NAACP hosted Town Hall on systemic racism

Racial Justice Movement

HUNTSVILLE, Ala. – Protests around the world have sparked an outcry for racial equality following the deaths of George Floyd and other black men and women. Wednesday, the National Association for the Advancement of Colored People hosted a town hall.

It’s been almost a month of protests and marches with chants of Black Lives Matter, across the country and in North Alabama. For activists like Regina Colston, it’s a real push for racial equality.

“I think Black Lives matter is a transforming movement for the 21st century epic of humanity,” said Colston.

Regina Colston is the co-founder of United Women of Color Huntsville. Colston said it was created to foster opportunities of advancement and empowerment through civic engagement. She said she planned to participate in the virtual town hall by the NAACP to help bring about change in her community.

“They’re getting in place policy. They’re getting the leadership to understand that policing has to change. However they do that will be done because the police are doing some social things that they’re not equipped to handle. Thats why it’s blowing up,” said Colston.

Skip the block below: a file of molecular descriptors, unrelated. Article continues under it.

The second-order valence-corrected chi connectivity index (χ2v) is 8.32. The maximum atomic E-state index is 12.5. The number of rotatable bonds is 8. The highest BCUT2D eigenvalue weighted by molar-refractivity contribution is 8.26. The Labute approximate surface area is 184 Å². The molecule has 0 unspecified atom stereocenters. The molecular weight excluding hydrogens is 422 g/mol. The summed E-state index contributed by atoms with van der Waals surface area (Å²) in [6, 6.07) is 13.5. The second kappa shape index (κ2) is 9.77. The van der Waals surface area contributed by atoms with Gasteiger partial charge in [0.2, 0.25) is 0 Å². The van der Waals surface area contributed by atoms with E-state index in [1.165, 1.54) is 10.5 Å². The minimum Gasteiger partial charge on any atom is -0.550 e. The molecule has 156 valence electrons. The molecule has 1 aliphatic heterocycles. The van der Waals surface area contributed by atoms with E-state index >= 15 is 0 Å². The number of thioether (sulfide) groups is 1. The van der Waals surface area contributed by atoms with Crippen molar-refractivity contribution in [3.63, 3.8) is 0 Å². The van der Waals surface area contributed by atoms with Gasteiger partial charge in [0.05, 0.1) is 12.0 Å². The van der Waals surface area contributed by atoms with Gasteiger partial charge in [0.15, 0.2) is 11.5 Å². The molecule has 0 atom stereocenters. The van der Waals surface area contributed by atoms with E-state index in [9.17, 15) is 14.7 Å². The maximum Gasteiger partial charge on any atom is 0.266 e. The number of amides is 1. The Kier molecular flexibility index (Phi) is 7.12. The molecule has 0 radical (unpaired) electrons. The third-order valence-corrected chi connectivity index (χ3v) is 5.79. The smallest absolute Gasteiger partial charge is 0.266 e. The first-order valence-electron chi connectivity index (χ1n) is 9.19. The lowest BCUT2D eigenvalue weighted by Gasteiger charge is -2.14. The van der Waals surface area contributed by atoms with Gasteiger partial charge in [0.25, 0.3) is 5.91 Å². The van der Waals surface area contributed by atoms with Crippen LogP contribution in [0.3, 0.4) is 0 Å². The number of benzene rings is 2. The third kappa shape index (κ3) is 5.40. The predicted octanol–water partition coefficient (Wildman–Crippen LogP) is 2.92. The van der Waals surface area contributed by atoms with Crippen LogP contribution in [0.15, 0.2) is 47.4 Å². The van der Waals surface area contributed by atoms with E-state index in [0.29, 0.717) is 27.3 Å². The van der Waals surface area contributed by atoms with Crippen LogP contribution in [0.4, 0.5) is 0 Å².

The NAACP website said the town hall would provide a legal perspective on systemic racism throughout our nation, look at avenues to monitor the activity of police officers, and give viewers an opportunity to ask questions — questions and answers Colston hopes help lay the foundation for change.

“It’s an exciting time because we are making change and every movement matters,” said Colston.

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